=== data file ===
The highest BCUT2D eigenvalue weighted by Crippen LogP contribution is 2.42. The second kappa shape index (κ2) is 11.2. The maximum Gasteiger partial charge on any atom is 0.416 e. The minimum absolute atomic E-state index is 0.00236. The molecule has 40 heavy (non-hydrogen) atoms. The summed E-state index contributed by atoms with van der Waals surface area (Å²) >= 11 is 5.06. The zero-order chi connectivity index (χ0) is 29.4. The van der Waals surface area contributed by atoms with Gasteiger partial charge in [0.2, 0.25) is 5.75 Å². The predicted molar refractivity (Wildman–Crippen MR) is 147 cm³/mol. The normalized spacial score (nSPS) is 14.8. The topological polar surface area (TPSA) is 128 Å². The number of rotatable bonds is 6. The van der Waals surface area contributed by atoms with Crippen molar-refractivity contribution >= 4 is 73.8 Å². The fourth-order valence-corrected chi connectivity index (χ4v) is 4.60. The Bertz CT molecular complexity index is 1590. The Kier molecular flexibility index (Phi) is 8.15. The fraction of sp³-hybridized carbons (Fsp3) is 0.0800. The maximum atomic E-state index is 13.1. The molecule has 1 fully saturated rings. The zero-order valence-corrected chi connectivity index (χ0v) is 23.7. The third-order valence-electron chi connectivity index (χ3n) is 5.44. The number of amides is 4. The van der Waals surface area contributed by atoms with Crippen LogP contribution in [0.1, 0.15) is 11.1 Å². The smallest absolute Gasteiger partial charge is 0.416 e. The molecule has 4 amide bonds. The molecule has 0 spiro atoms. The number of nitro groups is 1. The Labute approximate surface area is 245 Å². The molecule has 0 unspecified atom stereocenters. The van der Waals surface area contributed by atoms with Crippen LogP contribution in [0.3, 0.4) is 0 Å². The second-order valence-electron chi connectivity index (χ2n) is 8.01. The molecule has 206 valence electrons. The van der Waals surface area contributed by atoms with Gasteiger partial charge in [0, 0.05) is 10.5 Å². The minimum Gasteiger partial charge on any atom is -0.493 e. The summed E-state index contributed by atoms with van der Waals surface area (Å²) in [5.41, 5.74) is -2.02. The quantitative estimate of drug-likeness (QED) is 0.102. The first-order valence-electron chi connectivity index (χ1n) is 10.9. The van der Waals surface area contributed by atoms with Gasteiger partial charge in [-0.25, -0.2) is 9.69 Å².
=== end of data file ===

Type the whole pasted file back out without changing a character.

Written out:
The highest BCUT2D eigenvalue weighted by Crippen LogP contribution is 2.42. The second kappa shape index (κ2) is 11.2. The maximum Gasteiger partial charge on any atom is 0.416 e. The minimum absolute atomic E-state index is 0.00236. The molecule has 40 heavy (non-hydrogen) atoms. The summed E-state index contributed by atoms with van der Waals surface area (Å²) >= 11 is 5.06. The zero-order chi connectivity index (χ0) is 29.4. The van der Waals surface area contributed by atoms with Gasteiger partial charge in [0.2, 0.25) is 5.75 Å². The predicted molar refractivity (Wildman–Crippen MR) is 147 cm³/mol. The normalized spacial score (nSPS) is 14.8. The topological polar surface area (TPSA) is 128 Å². The number of rotatable bonds is 6. The van der Waals surface area contributed by atoms with Crippen molar-refractivity contribution >= 4 is 73.8 Å². The fourth-order valence-corrected chi connectivity index (χ4v) is 4.60. The Bertz CT molecular complexity index is 1590. The Kier molecular flexibility index (Phi) is 8.15. The fraction of sp³-hybridized carbons (Fsp3) is 0.0800. The maximum atomic E-state index is 13.1. The molecule has 1 fully saturated rings. The zero-order valence-corrected chi connectivity index (χ0v) is 23.7. The third-order valence-electron chi connectivity index (χ3n) is 5.44. The number of amides is 4. The van der Waals surface area contributed by atoms with Crippen LogP contribution in [0.1, 0.15) is 11.1 Å². The smallest absolute Gasteiger partial charge is 0.416 e. The molecule has 4 amide bonds. The molecule has 0 spiro atoms. The number of nitro groups is 1. The Labute approximate surface area is 245 Å². The molecule has 0 unspecified atom stereocenters. The van der Waals surface area contributed by atoms with Crippen LogP contribution in [0.3, 0.4) is 0 Å². The second-order valence-electron chi connectivity index (χ2n) is 8.01. The molecule has 206 valence electrons. The van der Waals surface area contributed by atoms with Gasteiger partial charge in [0, 0.05) is 10.5 Å². The minimum Gasteiger partial charge on any atom is -0.493 e. The summed E-state index contributed by atoms with van der Waals surface area (Å²) in [5.41, 5.74) is -2.02. The quantitative estimate of drug-likeness (QED) is 0.102. The first-order valence-electron chi connectivity index (χ1n) is 10.9. The van der Waals surface area contributed by atoms with Gasteiger partial charge in [-0.25, -0.2) is 9.69 Å².